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Yong Sok Ji, Hyun Ho Jung, Kyung Chul Yoon, Sang Woo Park; Results of long-term silicone oil tamponade for more than 12 months and its complications. Invest. Ophthalmol. Vis. Sci. 2013;54(15):5809.
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To assess the anatomic and functional outcomes of long-term silicone oil (SO) tamponade and its complication rates.
We retrospectively reviewed 98 eyes of 97 patients with intraocular SO (Oxane 5700 Bausch & Lomb, Kingston-upon-Thames, UK) for at least 12 months. Clinical data and any SO-related complications were recorded from the notes at baseline, and at months 3, 6, 12 and last follow-up. We defined the ambulatory vision as visual acuity of 4/200 (logMAR 1.7) or better.
Mean age was 55.2±17.4 years, and mean duration of silicone oil in the eye was 30.2±20.9 months. The main reasons for long-term SO tamponade were ocular trauma (22.4%), retinal redetachment (19.4%), uveitis (13.3%), and proliferative diabetic retinopathy (10.2%). Anatomic success (flat retina) and ambulatory vision were achieved in 65 and 36 eyes respectively at last follow-up. The common complications were optic neuropathy (13.3%), corneal decompensation (9.2%), hypotony (8.2%), and band keratopathy (5.1%). Accessed separately according to the reason for long-term SO, anatomic success rates were relatively high in retinal redetachment (79.0%) and uveitis (76.9%), and low in severe proliferative vitreoretinopathy (55.6%) and trauma (50.0%) cases. The rates of under-ambulatory vision were 100%, 66.7, and 66.7% in trauma, endophthalmitis, and severe proliferative vitreoretinopathy respectively.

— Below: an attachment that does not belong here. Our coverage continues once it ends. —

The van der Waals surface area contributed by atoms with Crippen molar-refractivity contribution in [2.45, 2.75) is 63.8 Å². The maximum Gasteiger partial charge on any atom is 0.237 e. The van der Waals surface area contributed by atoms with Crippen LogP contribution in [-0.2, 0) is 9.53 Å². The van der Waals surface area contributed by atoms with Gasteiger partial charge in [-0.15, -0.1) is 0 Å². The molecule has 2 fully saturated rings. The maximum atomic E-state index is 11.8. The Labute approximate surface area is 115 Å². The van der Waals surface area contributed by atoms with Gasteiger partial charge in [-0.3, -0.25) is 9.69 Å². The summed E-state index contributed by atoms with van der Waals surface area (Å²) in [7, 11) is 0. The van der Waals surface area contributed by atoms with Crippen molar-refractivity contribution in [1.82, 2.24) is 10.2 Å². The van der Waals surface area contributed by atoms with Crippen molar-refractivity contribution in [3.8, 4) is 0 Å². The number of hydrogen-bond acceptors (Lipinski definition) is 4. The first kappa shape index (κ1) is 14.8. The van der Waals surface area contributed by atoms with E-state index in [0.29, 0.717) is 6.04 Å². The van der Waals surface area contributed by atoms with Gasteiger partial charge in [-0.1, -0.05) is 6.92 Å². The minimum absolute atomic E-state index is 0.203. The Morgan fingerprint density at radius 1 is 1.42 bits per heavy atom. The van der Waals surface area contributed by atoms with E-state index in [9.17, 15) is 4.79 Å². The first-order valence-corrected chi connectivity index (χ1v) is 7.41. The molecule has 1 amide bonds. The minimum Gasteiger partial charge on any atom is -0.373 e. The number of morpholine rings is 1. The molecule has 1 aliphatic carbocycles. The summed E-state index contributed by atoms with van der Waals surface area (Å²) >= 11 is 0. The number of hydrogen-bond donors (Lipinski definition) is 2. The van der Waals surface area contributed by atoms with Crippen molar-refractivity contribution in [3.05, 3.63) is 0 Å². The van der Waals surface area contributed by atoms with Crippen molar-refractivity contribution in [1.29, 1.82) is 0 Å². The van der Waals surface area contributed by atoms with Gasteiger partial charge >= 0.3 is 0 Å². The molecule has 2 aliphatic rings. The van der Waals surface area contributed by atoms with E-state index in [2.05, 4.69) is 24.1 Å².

The long-term SO tamponade can be a last resort option in complex cases. But the anatomic and functional success rates were low due to the various SO-related complications. The prognosis was especially poor in trauma and severe proliferative vitreoretinopathy cases.
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